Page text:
The Softail Slim ($15,884 as tested) is a new model for 2012. It’s a being marketed as a variation of old and new with a “bobber” appearance mixed with a modern power plant and ride. The Hollywood handle bars and chopped rear fender expose a narrow rear tire that screams classic bobber and the blacked-out twin cam and round retro air cleaner complete the old-school look. Some of the more striking bits include floorboards with heal-toe shifter and a seat height even the shortest of riders will appreciate. The twin cam 103 has enough hitch in the giddy up to make fun when cracking the right wrist open. Sitting behind the handlebars is almost like being in a video game with the handlebars just in the lower peripheral vision. The full-length floorboards quickly become reminders to slow down scraping rather easily when taking corners at quick speeds, but offer a comfortable resting spot for your piggies when cruising straight. Also they sit far enough forward to not interfere when Flinstoning thorough the parking lot. HB
John Z’s Take
I fell in love with the minimalist style and mixed use of black and chrome on the Slim. I think my dark days are almost behind me and the use of both is a nice transition without going full chrome again. I do feel the headlight nacelle on the red model should be chrome as the black looks out of place on the chrome forks. Overall, the bike has enough retro styling without being a bad copy of the past. I have to say I loved riding the Slim and those words are not said lightly. Had I owned one myself, I’d purchase a passenger seat for the ’ol lady, let that 103ci be heard through some fishtail pipes, find me the smallest yet functional mirrors, and hit the open road. The Slim is one bike I wouldn’t hesitate to ride everyday to work or blast to the canyons to my favorite meeting spot.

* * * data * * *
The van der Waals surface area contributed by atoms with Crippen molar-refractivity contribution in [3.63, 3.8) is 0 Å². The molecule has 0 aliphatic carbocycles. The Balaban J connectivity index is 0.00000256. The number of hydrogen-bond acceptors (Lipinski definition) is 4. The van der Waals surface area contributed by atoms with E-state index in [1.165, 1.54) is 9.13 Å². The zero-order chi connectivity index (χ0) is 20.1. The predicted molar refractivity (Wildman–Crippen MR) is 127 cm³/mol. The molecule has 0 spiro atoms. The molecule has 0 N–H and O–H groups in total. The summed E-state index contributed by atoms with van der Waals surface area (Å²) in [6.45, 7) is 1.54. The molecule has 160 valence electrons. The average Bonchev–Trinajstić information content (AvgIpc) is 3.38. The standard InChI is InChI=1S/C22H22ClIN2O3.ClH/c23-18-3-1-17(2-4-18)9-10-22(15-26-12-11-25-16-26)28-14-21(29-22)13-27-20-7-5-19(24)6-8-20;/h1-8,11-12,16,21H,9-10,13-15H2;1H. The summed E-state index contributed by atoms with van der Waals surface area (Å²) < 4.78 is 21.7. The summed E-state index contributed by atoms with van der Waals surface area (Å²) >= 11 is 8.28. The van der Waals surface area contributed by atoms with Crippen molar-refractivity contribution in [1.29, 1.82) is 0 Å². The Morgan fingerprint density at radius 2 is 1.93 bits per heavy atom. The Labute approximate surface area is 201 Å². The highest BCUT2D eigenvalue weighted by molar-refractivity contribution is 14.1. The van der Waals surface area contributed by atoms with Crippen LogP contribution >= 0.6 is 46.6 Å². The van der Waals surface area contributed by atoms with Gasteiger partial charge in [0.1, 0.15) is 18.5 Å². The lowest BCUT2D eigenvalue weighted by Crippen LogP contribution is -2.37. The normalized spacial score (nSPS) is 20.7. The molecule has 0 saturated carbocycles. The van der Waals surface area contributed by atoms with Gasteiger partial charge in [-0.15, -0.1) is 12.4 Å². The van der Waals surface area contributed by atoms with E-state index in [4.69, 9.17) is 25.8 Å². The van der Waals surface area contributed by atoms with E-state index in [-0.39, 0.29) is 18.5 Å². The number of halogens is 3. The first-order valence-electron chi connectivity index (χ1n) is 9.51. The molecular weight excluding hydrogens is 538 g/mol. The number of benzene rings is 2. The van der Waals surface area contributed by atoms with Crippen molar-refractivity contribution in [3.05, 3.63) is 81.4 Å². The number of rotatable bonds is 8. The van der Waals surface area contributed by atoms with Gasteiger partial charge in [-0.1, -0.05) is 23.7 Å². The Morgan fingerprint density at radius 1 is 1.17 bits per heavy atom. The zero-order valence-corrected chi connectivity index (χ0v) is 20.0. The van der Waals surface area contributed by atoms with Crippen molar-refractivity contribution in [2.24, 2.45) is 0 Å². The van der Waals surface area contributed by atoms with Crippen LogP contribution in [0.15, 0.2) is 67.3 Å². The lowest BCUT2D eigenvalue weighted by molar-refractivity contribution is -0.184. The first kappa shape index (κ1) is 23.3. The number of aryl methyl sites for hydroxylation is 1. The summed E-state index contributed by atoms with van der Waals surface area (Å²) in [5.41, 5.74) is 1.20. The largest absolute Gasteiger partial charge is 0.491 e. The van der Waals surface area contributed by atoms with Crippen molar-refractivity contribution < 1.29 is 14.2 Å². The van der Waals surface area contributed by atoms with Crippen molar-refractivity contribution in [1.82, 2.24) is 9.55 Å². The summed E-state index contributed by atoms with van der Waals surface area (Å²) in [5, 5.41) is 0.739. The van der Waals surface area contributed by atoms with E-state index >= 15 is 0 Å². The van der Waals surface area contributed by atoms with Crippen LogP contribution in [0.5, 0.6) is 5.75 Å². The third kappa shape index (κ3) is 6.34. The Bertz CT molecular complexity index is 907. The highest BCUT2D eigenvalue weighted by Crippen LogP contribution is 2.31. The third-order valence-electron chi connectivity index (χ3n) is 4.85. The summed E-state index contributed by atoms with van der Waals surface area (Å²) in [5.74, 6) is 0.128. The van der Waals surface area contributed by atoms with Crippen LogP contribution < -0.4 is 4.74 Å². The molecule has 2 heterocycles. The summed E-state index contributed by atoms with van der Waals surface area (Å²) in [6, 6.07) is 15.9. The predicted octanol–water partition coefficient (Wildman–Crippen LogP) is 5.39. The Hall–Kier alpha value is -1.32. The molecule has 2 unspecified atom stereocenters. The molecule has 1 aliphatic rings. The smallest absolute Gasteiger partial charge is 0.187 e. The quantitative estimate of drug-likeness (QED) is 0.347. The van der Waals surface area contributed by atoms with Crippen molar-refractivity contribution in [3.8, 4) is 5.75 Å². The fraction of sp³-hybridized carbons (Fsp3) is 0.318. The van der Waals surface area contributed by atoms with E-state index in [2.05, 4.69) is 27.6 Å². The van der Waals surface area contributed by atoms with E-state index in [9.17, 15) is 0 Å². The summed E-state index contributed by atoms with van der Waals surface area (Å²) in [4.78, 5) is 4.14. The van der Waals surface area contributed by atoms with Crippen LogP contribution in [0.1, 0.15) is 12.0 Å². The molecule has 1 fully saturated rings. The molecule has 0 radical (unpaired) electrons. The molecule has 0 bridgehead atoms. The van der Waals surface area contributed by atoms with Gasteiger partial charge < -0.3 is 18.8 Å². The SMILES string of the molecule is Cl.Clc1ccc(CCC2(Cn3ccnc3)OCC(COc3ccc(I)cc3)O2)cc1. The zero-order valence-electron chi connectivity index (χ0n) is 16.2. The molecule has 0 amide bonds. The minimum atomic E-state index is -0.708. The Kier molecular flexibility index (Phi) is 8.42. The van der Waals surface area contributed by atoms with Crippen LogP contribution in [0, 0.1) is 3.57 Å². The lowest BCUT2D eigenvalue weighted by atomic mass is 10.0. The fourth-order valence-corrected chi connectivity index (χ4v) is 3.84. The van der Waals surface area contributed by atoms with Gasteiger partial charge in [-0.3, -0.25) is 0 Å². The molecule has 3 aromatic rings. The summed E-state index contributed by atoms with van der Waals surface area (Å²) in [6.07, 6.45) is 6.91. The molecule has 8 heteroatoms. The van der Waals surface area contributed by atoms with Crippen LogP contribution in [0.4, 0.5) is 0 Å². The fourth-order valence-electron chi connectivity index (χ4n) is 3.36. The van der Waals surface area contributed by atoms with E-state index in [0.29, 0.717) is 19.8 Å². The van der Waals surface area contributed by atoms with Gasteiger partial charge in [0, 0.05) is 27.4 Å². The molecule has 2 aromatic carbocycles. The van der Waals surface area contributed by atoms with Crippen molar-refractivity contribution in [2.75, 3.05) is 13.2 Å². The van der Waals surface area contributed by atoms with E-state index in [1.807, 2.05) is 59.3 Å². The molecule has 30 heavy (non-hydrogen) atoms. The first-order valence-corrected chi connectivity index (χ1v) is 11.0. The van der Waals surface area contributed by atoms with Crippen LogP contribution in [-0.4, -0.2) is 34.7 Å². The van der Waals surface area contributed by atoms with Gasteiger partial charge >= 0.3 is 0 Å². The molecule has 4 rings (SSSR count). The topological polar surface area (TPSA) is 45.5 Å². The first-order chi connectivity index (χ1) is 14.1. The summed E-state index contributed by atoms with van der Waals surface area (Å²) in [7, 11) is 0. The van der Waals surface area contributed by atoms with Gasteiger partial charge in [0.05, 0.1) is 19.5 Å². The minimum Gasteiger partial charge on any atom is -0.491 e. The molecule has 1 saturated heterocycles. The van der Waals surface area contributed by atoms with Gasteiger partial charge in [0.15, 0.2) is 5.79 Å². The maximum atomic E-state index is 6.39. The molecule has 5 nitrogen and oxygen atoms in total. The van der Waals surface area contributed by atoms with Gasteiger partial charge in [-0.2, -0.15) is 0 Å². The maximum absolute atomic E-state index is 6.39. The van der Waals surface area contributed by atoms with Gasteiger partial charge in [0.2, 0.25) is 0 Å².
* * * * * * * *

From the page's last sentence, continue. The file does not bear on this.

Jeff G’s Take
From the first time I sat my booty on that tuck and roll seat and gripped the retro Hollywood-esque handlebars, I like the fit and comfort of this bike. I really liked the power of the 103ci motor when I put my wrist into it and the six-speed tranny shifted like butter. The stance of the Slim was nice since I like to flatfoot my bikes at stoplights and don’t mind draggin’ the floorboards. As far as the looks of the bike, I like the retroness of the dash, handlebars, seat, nacelle, and the headlight, but I am not too keen on the shorty front fender.
If I was to buy one for myself, I would buy a Vivid Black model, slam it as far as I could possible get it, yank the signals and mirrors, swap out the pipes for something black and loud, and head for a long-ass stretch of highway for days.
I just want to know, with a poofy front wheel and wide glide on it, why did they hang the moniker “Slim” on it? The world may never know.